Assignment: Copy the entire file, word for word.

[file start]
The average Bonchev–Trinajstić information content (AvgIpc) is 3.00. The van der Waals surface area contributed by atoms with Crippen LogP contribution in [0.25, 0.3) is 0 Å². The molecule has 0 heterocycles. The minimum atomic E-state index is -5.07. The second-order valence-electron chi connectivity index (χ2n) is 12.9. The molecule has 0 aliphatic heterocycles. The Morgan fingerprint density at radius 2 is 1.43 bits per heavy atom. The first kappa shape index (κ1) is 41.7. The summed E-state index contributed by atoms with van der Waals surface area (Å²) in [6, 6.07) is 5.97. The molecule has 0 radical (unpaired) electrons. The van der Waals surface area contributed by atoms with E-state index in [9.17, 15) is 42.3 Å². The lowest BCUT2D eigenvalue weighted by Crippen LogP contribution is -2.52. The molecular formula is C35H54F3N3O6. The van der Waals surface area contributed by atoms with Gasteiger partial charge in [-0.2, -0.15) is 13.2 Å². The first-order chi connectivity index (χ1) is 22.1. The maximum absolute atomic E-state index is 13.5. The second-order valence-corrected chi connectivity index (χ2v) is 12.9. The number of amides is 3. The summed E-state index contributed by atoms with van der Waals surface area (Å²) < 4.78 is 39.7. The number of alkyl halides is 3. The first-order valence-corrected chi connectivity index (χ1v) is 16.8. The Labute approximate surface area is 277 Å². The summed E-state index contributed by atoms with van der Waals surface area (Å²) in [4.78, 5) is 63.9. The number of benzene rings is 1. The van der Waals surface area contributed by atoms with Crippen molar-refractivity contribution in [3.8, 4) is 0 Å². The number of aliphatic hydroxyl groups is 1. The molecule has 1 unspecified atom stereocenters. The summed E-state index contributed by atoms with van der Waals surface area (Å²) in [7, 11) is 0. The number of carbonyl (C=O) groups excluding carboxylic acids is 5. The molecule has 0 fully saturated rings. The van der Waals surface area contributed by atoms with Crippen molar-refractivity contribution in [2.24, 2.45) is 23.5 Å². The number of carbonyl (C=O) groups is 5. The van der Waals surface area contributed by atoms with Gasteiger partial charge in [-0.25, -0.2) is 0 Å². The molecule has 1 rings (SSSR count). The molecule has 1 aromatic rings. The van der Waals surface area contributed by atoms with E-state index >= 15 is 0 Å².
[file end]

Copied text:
The average Bonchev–Trinajstić information content (AvgIpc) is 3.00. The van der Waals surface area contributed by atoms with Crippen LogP contribution in [0.25, 0.3) is 0 Å². The molecule has 0 heterocycles. The minimum atomic E-state index is -5.07. The second-order valence-electron chi connectivity index (χ2n) is 12.9. The molecule has 0 aliphatic heterocycles. The Morgan fingerprint density at radius 2 is 1.43 bits per heavy atom. The first kappa shape index (κ1) is 41.7. The summed E-state index contributed by atoms with van der Waals surface area (Å²) in [6, 6.07) is 5.97. The molecule has 0 radical (unpaired) electrons. The van der Waals surface area contributed by atoms with E-state index in [9.17, 15) is 42.3 Å². The lowest BCUT2D eigenvalue weighted by Crippen LogP contribution is -2.52. The molecular formula is C35H54F3N3O6. The van der Waals surface area contributed by atoms with Gasteiger partial charge in [-0.2, -0.15) is 13.2 Å². The first-order chi connectivity index (χ1) is 22.1. The maximum absolute atomic E-state index is 13.5. The second-order valence-corrected chi connectivity index (χ2v) is 12.9. The number of amides is 3. The summed E-state index contributed by atoms with van der Waals surface area (Å²) < 4.78 is 39.7. The number of alkyl halides is 3. The first-order valence-corrected chi connectivity index (χ1v) is 16.8. The Labute approximate surface area is 277 Å². The summed E-state index contributed by atoms with van der Waals surface area (Å²) in [4.78, 5) is 63.9. The number of benzene rings is 1. The van der Waals surface area contributed by atoms with Crippen molar-refractivity contribution in [3.8, 4) is 0 Å². The number of aliphatic hydroxyl groups is 1. The molecule has 1 unspecified atom stereocenters. The summed E-state index contributed by atoms with van der Waals surface area (Å²) in [7, 11) is 0. The number of carbonyl (C=O) groups excluding carboxylic acids is 5. The molecule has 0 fully saturated rings. The van der Waals surface area contributed by atoms with Crippen molar-refractivity contribution in [2.24, 2.45) is 23.5 Å². The number of carbonyl (C=O) groups is 5. The van der Waals surface area contributed by atoms with Gasteiger partial charge in [-0.25, -0.2) is 0 Å². The molecule has 1 rings (SSSR count). The molecule has 1 aromatic rings. The van der Waals surface area contributed by atoms with E-state index >= 15 is 0 Å².